Abby is also a 2017 ambassador for the St. Baldrick's Foundation, the largest private funder of childhood cancer research grants.

It is best known for its events where volunteers shave their head to raise money for childhood cancer.

As an ambassador, Abby and her family attend local St. Baldrick's fundraising events, participate in interviews and share their journey with St. Baldrick's supporters and their local community.

They also started the TEAM ABBY Gives Fund.

For the Furco's, St. Baldrick's funded two drugs that Abby took, one when she was first diagnosed with cancer, and another that she took before transplant, which brought her out of heart failure.

"They have saved her life twice," Patty said. "We will make that statement very bold."

Now the Furco's are pushing to make sure other children have access to those life-saving drugs that are not readily available.

The Furco's joined St. Baldrick's for Childhood Cancer Action Days in Washington, D.C. to push for awareness and federal funding for childhood cancer research.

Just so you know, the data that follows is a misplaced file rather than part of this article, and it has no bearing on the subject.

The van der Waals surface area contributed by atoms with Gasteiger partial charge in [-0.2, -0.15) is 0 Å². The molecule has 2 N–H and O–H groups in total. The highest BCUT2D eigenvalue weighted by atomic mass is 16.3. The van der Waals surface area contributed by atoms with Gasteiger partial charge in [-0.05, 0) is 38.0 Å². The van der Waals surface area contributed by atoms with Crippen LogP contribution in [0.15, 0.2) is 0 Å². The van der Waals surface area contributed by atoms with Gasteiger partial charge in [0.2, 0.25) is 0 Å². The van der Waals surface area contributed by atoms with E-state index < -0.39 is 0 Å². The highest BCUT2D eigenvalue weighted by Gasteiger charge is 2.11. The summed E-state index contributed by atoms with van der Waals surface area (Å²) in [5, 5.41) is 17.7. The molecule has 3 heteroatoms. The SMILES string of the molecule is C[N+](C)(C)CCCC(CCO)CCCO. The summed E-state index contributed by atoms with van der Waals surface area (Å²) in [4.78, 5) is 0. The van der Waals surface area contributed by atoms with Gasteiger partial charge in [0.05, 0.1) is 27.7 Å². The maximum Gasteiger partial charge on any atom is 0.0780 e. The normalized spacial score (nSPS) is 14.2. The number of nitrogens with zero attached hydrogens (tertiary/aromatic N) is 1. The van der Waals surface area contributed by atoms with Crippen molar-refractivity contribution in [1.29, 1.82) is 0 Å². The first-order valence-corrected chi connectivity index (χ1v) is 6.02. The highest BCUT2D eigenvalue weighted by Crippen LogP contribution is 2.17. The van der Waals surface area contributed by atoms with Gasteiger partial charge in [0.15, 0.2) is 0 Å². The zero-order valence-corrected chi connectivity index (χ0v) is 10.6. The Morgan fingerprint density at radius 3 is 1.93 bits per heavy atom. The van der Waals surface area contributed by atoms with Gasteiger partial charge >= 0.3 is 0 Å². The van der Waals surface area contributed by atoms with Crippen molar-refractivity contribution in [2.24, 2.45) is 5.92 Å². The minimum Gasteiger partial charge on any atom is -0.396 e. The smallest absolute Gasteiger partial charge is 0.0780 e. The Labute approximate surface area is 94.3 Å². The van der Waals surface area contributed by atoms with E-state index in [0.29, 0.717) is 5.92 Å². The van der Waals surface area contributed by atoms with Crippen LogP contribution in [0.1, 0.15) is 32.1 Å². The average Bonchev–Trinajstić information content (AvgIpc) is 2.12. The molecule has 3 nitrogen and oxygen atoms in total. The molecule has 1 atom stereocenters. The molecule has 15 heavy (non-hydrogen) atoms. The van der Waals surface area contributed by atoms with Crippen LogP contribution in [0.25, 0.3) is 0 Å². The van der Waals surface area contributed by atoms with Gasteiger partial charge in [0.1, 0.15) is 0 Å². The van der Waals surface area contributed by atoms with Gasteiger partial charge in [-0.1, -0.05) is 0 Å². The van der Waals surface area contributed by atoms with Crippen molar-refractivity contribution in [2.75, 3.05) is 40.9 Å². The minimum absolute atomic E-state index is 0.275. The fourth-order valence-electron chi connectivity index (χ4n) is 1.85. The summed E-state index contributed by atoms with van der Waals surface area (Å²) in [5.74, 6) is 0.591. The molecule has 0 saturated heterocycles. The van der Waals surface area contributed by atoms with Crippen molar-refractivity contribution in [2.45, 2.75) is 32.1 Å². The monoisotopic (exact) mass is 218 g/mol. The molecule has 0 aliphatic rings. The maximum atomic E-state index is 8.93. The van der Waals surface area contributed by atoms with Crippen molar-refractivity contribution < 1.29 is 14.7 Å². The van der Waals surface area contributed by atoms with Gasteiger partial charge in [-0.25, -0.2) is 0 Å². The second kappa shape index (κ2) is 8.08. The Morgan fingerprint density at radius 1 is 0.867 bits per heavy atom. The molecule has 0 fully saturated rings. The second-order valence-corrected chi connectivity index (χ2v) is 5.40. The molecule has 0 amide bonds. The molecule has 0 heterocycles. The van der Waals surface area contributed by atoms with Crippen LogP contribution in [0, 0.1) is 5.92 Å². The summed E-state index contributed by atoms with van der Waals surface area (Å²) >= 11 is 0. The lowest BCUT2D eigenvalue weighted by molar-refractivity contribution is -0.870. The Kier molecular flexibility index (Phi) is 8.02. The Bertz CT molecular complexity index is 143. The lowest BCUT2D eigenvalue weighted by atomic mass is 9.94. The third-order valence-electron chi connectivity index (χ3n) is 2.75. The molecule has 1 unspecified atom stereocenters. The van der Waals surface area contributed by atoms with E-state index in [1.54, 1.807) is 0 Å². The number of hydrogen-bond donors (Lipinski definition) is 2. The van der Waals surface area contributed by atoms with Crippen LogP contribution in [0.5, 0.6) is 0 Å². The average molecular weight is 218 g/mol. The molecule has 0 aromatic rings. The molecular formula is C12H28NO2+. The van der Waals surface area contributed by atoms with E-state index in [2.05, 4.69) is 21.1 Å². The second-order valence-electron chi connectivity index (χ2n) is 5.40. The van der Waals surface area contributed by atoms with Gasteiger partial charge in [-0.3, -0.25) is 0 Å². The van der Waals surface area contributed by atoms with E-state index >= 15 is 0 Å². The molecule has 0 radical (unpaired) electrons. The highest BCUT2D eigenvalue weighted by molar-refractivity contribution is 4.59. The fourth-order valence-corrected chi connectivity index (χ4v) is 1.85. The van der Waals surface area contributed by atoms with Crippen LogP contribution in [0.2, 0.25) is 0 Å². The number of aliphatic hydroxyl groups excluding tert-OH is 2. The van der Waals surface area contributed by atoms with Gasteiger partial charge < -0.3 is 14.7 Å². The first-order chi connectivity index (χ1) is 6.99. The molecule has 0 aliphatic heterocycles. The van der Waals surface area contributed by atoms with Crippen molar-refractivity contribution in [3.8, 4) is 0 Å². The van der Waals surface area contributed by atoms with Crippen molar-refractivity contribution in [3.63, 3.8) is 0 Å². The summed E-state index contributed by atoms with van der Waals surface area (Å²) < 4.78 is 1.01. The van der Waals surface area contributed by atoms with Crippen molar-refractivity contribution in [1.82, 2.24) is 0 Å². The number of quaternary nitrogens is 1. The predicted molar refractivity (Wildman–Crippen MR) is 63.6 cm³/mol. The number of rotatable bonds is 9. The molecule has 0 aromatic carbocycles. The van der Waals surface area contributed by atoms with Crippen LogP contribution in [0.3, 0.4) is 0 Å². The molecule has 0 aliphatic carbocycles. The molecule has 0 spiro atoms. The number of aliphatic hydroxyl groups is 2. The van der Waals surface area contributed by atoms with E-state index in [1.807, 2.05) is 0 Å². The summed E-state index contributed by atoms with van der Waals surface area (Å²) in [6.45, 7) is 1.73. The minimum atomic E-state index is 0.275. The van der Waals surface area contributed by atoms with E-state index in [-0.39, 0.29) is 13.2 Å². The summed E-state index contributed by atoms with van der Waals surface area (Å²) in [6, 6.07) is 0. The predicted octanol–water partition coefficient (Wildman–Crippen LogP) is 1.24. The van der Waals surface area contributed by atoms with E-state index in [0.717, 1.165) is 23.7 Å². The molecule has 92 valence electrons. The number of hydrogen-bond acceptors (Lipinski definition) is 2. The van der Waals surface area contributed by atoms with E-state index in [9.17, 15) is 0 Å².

Currently, governments and foundations fund more research for adult cancers, and only 4 percent of federal funding is solely dedicated to childhood cancer research.

"We are now fighting not only for Abby today, but all those kids in treatment today, the kids that are going to be diagnosed tomorrow, and next year," Patty said. "We are fighting to save them."

As for what officially saved Abby last summer, the Furco's still don't know.

It could be the amazing love and support from the Navy, family, friends, the community, or something bigger.

They've stopped guessing. From now on, cancer and its side effects will no longer write Abby's story.

Abby will.